Well, in any case, the post-Council Church doesn't seem exposed to the danger of accusation by know-nothings et al that she wishes to make the American system her secular or worldly arm.

Hegel too must be pleased since the tabernacle of Catholic noir is only a little obscurely glimmering red light (end of "Brideshead Revisited", if I recall aright, with its fountains fill'd only with dry mirage -- gay mirage? -- water for Japheth), not a shining ambition to _manifestly_ unite the two natures in the hypostasis or substantia of the Son. That is, the post-Council Eucharist is no longer 'external' or into 'the world' (as displeases Hegel, Philosophy of History, sibree, p. 377).

Anonymous said...

I have to wonder whether Hegel can be correct that somewhere Luther argues that the sacrament has _only_ an inner reality.

Luther's doctrine of Real Presence in the Small Catechism seems to deny any only 'inner' meaning. (An inner meaning only, as though the sacrament uses some 'external' (the world, olam) items to rapture a believer out of the world into an inner reality, cheled, 'this world'; seems to deny the doctrine of the Incarnation. Unless perhaps the Incarnation were rather an invasion of the cheled, as with Luther's "Here" I stand, ego negating incoming others. ...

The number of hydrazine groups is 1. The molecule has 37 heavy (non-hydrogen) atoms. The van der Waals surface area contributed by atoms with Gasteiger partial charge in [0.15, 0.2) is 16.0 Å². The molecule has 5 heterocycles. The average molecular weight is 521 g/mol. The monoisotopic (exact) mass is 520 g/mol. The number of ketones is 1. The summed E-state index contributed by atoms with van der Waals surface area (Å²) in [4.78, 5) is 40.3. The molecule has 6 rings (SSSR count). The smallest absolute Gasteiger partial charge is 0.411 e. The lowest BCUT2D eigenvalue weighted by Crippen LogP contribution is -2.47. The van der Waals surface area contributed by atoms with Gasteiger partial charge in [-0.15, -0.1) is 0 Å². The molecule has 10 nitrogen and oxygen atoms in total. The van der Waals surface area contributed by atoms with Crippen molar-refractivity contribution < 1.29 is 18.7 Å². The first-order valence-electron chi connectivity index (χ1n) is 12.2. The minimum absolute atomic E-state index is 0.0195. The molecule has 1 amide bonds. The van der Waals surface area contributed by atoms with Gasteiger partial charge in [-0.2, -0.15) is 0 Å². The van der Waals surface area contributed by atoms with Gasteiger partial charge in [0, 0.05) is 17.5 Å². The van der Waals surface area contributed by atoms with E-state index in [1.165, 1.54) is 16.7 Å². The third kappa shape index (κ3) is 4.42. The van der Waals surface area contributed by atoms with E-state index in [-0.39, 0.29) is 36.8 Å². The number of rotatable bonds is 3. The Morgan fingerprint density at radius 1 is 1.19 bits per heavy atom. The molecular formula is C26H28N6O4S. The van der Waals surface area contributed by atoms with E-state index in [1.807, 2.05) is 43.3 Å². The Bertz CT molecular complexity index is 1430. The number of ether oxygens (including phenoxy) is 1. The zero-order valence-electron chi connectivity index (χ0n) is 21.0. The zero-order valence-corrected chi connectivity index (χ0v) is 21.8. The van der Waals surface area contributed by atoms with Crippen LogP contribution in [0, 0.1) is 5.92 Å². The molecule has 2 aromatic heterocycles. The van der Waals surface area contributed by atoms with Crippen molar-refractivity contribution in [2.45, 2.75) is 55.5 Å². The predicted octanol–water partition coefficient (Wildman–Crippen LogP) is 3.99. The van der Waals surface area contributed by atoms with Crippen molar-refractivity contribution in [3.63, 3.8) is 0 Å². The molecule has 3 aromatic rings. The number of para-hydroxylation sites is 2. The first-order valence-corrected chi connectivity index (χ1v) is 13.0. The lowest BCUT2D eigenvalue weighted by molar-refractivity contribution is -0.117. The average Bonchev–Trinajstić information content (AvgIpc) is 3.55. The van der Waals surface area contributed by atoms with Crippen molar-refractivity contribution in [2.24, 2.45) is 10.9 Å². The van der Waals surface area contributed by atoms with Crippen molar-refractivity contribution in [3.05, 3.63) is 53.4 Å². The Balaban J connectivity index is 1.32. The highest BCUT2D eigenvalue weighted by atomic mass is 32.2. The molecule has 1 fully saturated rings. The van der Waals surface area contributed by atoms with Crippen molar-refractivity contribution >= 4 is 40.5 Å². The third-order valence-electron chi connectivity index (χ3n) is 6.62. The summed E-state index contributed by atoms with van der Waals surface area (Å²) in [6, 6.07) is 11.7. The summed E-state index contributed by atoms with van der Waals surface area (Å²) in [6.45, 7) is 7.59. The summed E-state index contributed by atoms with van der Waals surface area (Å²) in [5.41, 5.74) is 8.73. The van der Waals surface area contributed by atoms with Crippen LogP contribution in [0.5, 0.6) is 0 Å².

Luther understands the ministry of the Word to be external ("Of the Bondage of the Will" in Rupp & Drewery, Martin Luther documents, pp. 130ff) and in sermons on Baptism and on the Lord's Supper quotes Augustine with high approval "The Word comes to the element, and it becomes a sacrament" (Dillenberger, ed, pp. 233, 235). »If a fornicator comes [to the table], he receives the true sacrament, because it does not lose power on account of his impiety and infidelity. Our unbelief does not alter God's Word.« ibid. p. 235.

(Admittedly, if the Word comes to the element of a self unit originally Self'd by a "fornicator," the result won't be the restoration of the self unit in truth to the Self. But what of that?)

Calvin also puts the sacraments among the "Externals" (Book Four of the Institutes: "The External Means or Aids by Which God Invites Us into the Society of Christ and Holds Us Therein") "THERE-in" signify the "there" the olam.

It is true that Prot "Churches" don't display the Host, but maybe for this reason they feel empty, unlived-in, compared even with Vatican2 sanctuaries? I seem to recall that Tillich says something like this someplace.


Anonymous said...

I wonder then if perfidious Albion's Anglican Christianity is neither Catholic, nor Protestant-Calvinist in its doctrine of sacrament in the BCP catechism:

»an outward and visible sign of an inward and spiritual grace« having two parts »the outward visible sign, and the inward [sc in-taking, from 'the world' to 'this world'] spiritual grace« so that accordingly »the inward part« of »the Lord's Supper« is »the Body and Blood of Christ, which are verily and indeed taken and received [?only?] by the faithful«
-whereas Luther declares that the faithless "fornicator" [unsacred marrying] too receives the Real Presence of Christ (Dillenberger, ed, p. 235).

Perficious Albion may retort that the BCP definition of sacrament congrues with St Paul, who declares that the inner man is built up by Christ, while the outer, secular man in olam is ruin'd (2Cor 4:16); but the point is that the secular ruin is never total, the outer man keeps on trucking; sc then the Incarnation, God's Menschwerdung [sc also Menschwertung?], keeps on manifesting by Passion into the seculum or aion (2Cor 4:8-11).